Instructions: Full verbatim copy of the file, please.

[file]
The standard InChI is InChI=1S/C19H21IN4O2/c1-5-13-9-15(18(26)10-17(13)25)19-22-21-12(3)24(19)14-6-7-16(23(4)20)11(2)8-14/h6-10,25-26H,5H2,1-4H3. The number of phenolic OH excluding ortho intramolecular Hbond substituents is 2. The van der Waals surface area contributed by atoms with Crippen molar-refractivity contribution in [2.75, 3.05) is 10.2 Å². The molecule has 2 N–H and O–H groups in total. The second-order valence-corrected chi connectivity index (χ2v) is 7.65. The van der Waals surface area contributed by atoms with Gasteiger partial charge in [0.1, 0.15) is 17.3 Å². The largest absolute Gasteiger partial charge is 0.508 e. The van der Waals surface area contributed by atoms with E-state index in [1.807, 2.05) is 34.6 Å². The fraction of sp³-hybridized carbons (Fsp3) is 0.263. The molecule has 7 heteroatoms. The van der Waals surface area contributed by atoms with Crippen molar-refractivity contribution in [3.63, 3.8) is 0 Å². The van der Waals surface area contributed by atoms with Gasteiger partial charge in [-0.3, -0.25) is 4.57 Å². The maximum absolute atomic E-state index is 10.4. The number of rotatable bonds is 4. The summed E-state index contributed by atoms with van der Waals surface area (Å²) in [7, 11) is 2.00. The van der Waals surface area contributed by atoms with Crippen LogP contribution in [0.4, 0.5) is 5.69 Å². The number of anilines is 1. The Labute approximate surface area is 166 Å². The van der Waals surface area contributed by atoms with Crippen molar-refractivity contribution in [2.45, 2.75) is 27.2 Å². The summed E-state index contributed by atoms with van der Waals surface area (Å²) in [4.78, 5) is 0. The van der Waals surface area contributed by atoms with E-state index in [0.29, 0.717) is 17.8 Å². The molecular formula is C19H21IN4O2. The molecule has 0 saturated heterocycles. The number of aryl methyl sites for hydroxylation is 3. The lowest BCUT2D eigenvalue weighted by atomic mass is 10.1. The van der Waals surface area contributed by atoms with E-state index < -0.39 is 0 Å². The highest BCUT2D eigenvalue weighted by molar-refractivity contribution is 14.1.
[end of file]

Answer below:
The standard InChI is InChI=1S/C19H21IN4O2/c1-5-13-9-15(18(26)10-17(13)25)19-22-21-12(3)24(19)14-6-7-16(23(4)20)11(2)8-14/h6-10,25-26H,5H2,1-4H3. The number of phenolic OH excluding ortho intramolecular Hbond substituents is 2. The van der Waals surface area contributed by atoms with Crippen molar-refractivity contribution in [2.75, 3.05) is 10.2 Å². The molecule has 2 N–H and O–H groups in total. The second-order valence-corrected chi connectivity index (χ2v) is 7.65. The van der Waals surface area contributed by atoms with Gasteiger partial charge in [0.1, 0.15) is 17.3 Å². The largest absolute Gasteiger partial charge is 0.508 e. The van der Waals surface area contributed by atoms with E-state index in [1.807, 2.05) is 34.6 Å². The fraction of sp³-hybridized carbons (Fsp3) is 0.263. The molecule has 7 heteroatoms. The van der Waals surface area contributed by atoms with Crippen molar-refractivity contribution in [3.63, 3.8) is 0 Å². The van der Waals surface area contributed by atoms with Gasteiger partial charge in [-0.3, -0.25) is 4.57 Å². The maximum absolute atomic E-state index is 10.4. The number of rotatable bonds is 4. The summed E-state index contributed by atoms with van der Waals surface area (Å²) in [7, 11) is 2.00. The van der Waals surface area contributed by atoms with Crippen LogP contribution in [0.4, 0.5) is 5.69 Å². The number of anilines is 1. The Labute approximate surface area is 166 Å². The van der Waals surface area contributed by atoms with Crippen molar-refractivity contribution in [2.45, 2.75) is 27.2 Å². The summed E-state index contributed by atoms with van der Waals surface area (Å²) in [4.78, 5) is 0. The van der Waals surface area contributed by atoms with E-state index in [0.29, 0.717) is 17.8 Å². The molecular formula is C19H21IN4O2. The molecule has 0 saturated heterocycles. The number of aryl methyl sites for hydroxylation is 3. The lowest BCUT2D eigenvalue weighted by atomic mass is 10.1. The van der Waals surface area contributed by atoms with E-state index < -0.39 is 0 Å². The highest BCUT2D eigenvalue weighted by molar-refractivity contribution is 14.1.